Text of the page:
With the emergence of a self-confident and physically effective Jewish community, the official security forces became more enthusiastic allies, and today state and community work closely together.

This suggests to me that European Jews are not faced with the stark alternatives of enduring murderous violence or packing up and leaving the country.  Paradoxically, state support, as well as favorable public opinion may be more forthcoming to communities that fight for themselves.

The lesson is important for American Jews as well.  Very few have organized effective self-defense;  like the French, they depend on the police and other security forces to protect them.  This isn’t good enough.  The Italian case suggests that Jews can fight and win, and that the European and American Jews’ long term interests — both religious and security — are well served by fighting back.

Which brings us back to Bret Stephens’ insistence that the French Jews are doomed and that they must choose between emigration and slaughter.  I’m reluctant to give them advice, preferring to try to help them, whatever they do.  And my crystal ball isn’t as precise as Bret’s.  Life is full of surprises, and our world is on the boil.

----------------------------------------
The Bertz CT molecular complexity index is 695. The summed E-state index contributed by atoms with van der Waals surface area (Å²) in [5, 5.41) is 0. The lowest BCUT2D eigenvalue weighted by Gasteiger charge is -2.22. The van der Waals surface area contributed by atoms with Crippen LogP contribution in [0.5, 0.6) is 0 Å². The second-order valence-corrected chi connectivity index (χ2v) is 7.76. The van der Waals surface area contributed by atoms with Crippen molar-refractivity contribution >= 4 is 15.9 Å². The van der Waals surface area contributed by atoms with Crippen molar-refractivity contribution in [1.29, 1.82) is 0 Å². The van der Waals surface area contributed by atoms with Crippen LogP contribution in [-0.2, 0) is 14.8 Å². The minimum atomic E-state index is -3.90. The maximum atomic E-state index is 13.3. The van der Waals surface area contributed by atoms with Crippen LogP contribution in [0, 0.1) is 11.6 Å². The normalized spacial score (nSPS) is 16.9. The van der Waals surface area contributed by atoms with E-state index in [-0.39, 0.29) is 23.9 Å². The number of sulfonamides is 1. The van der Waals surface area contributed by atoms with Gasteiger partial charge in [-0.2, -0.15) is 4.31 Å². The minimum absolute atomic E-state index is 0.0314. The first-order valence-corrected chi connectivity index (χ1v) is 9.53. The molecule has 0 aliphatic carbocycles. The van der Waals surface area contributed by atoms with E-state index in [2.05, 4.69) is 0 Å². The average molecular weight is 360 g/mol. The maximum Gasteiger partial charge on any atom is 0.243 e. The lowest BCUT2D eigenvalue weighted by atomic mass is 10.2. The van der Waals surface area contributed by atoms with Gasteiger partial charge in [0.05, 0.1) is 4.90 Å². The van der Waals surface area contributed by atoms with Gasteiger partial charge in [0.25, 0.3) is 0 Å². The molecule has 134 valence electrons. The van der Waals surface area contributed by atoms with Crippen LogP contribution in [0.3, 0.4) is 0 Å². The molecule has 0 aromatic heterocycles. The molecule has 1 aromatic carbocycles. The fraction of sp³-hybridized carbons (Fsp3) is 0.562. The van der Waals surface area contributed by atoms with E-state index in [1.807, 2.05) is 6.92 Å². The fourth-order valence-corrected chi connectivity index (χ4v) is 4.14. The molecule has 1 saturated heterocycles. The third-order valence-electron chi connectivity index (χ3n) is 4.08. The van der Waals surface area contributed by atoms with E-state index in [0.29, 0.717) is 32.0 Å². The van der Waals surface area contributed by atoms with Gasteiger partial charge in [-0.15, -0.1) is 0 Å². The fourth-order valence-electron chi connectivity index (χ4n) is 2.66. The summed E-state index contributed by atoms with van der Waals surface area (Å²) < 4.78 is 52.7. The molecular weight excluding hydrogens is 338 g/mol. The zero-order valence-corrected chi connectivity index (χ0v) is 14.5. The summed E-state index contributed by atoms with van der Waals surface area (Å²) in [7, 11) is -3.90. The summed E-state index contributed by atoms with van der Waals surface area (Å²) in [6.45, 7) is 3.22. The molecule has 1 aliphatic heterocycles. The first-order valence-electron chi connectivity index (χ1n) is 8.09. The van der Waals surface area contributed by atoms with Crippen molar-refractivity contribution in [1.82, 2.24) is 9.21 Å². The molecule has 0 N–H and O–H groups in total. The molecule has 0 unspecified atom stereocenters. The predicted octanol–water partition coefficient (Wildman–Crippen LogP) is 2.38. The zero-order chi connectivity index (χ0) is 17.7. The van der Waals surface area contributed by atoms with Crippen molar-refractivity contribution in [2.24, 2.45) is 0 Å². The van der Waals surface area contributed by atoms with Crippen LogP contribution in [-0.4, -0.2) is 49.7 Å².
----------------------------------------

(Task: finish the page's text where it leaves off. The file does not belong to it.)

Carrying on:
I do think more attention should be paid to Italy.  If its tiny Jewish community can do so well, it seems to me the very much larger and wealthier French community — and the significantly bigger American one as well — ought to consider it a learning moment.

The Citizen’s Guide to Regime Change

January 16th, 2015 - 3:59 pm

All of a sudden, it’s OK to talk seriously about regime change in Iran and even elsewhere.  It had been a taboo subject since the final years of the G.W. Bush administration, aside from yours truly, a few friends such as Bill Kristol and Bob Kagan, and the Washington Post editors, who remarked in 2011 that “only regime change will stop the Iranian nuclear program.”  The latest elected official to join the party is newly elected Senator Tom Cotton of Arkansas:

“The goal of our policy must be – regime change in Iran,” Cotton said. “We cannot and will not be safe as long as Islamist despots rule in Iran.

“The policy of the United States should therefore be to support regime opponents and promote a constitutional government at peace with the United States, Israel and the world,” he added.